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FASB offers a simpler reporting option for common-control leasing arrangements

September 17, 2014

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Anyone who’s seen a consolidated financial statement knows how confusing they can be. Under Generally Accepted Accounting Principles (GAAP), dealerships that lease real estate or equipment from one or more owners may be subject to the consolidation requirements of variable interest entities (VIEs). The good news is that consolidation of leasing entities can now be a thing of the past for qualifying privately held dealerships that elect an alternative reporting method.

Why do private companies need a simpler method?

Financial statement users generally aren’t worried that private entities will use common-control leasing arrangements to hide questionable off-balance-sheet debt structures. They understand that dealerships establish separate leasing entities to achieve legitimate tax, financial and legal goals.

Private dealerships that submit consolidated financial statements to their lenders or manufacturers are often asked to provide consolidating schedules to reverse the effects of consolidating — or combining — the operations of common-control entities. Users are more interested in cash flow and tangible net worth of the stand-alone dealership than in the combined performance of a consolidated group presented under GAAP.

Who may opt out of consolidation?

In response to pressure from private business owners and their stakeholders to simplify GAAP, the Financial Accounting Standards Board (FASB) has granted private companies the option to elect not to consolidate financial reporting from VIEs that lease property to them, if all the following conditions are met:

  • The dealership (the lessee) and the VIE (the lessor, or leasing entity) are under common control.
  • Substantially all of the activity between the dealership and the VIE is related to the leasing activities between those two companies (including supporting leasing activities, such as issuance of a guarantee or providing collateral on the obligations related to the leased asset).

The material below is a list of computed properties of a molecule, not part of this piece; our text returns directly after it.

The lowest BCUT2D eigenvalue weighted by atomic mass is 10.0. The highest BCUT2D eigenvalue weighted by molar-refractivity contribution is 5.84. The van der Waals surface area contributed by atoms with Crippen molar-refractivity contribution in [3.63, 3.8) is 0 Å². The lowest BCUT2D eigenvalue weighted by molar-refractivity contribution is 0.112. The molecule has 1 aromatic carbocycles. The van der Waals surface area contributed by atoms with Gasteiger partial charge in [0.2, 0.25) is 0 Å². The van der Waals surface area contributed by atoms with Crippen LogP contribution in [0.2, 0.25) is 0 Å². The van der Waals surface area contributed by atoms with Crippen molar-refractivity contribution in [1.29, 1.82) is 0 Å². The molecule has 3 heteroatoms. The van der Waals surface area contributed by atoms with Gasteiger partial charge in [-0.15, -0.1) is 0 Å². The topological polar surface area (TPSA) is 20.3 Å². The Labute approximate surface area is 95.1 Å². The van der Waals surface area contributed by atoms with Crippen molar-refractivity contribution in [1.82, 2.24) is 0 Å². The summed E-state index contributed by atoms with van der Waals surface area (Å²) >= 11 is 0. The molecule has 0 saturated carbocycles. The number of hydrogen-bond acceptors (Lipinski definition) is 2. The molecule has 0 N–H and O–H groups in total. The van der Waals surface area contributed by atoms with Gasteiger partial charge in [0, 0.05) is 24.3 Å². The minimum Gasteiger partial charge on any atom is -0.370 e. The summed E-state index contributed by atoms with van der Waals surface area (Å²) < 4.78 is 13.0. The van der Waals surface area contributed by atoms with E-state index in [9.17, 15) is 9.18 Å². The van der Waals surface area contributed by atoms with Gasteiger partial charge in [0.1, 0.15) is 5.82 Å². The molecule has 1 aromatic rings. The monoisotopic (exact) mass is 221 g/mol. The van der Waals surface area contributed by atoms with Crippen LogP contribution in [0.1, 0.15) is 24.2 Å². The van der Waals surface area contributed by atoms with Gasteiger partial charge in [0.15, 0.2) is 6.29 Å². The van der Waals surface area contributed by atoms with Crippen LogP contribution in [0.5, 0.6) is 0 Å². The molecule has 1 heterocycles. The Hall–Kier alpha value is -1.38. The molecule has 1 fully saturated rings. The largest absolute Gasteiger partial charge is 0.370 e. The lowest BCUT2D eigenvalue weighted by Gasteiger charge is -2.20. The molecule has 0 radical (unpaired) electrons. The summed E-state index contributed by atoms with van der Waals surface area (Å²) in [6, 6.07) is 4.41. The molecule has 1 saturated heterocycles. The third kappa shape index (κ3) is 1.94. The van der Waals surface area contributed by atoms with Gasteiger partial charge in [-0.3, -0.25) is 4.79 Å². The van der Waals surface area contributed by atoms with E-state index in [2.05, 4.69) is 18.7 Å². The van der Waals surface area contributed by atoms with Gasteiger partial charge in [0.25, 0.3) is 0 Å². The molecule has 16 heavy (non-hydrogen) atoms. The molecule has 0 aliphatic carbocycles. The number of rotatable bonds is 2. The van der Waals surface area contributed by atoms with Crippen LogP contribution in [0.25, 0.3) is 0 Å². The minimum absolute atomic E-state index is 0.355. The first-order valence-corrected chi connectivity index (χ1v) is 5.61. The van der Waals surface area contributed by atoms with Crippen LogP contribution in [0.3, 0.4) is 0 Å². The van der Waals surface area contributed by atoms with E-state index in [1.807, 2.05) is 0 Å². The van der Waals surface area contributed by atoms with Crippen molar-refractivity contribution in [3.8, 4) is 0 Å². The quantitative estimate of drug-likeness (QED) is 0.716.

• The dealership explicitly guarantees or provides collateral for any obligation of the VIE related to the leased asset, and the principal amount of the obligation at inception doesn’t exceed the value of the leased asset.

If you elect to apply the alternative method to a leasing arrangement, you must apply it to all current and future leasing arrangements satisfying the above conditions.

Even with the simplified reporting option, footnote disclosures must list the amount and key terms of debt, asset retirement obligations and other liabilities that could result from your activities with the VIE. It’s also important to explain any commitments or contingencies that might cause your dealership to provide financial support to the VIE.

How soon can you use the alternative method?

The alternative method is effective for annual periods beginning after Dec. 15, 2014, and interim periods within annual periods beginning after Dec. 15, 2015. However, early application is permitted. If this option is chosen, it also must be applied retrospectively to all periods presented on the financial statements.

How does the alternative method create opportunities?

Complicated reporting requirements may have caused you to shy away from using a separate leasing entity to achieve tax and financial planning objectives or to limit your legal liability. In light of FASB’s simplified reporting option, you might want to reconsider the benefits of common-control leasing arrangements.

For example, a retiring dealer-owner may lease the dealership’s real estate to the operating business at a rental rate commensurate with comparable properties. This setup generates a steady income stream for the retiree — without burdening lower-net-worth, second-generation owners with property ownership and management obligations.

Leasing arrangements also help protect dealership operations from legal claims if someone is injured on the property. And they may safeguard the dealership’s operating assets from creditors if the leasing entity defaults on its debt or files for bankruptcy.

Where can you get more information?

Achieving the optimal benefits of leasing arrangements requires carefully drafted legal documents and thoughtful planning. Always consult with your professional advisors if you think leasing arrangements might work for you. The alternative reporting method for common-control leases may cause you to see these arrangements in a new, more user-friendly light.

© 2014

All content provided in this article is for informational purposes only. Matters discussed in this article are subject to change. For up-to-date information on this subject please contact a Clark Schaefer Hackett professional. Clark Schaefer Hackett will not be held responsible for any claim, loss, damage or inconvenience caused as a result of any information within these pages or any information accessed through this site.

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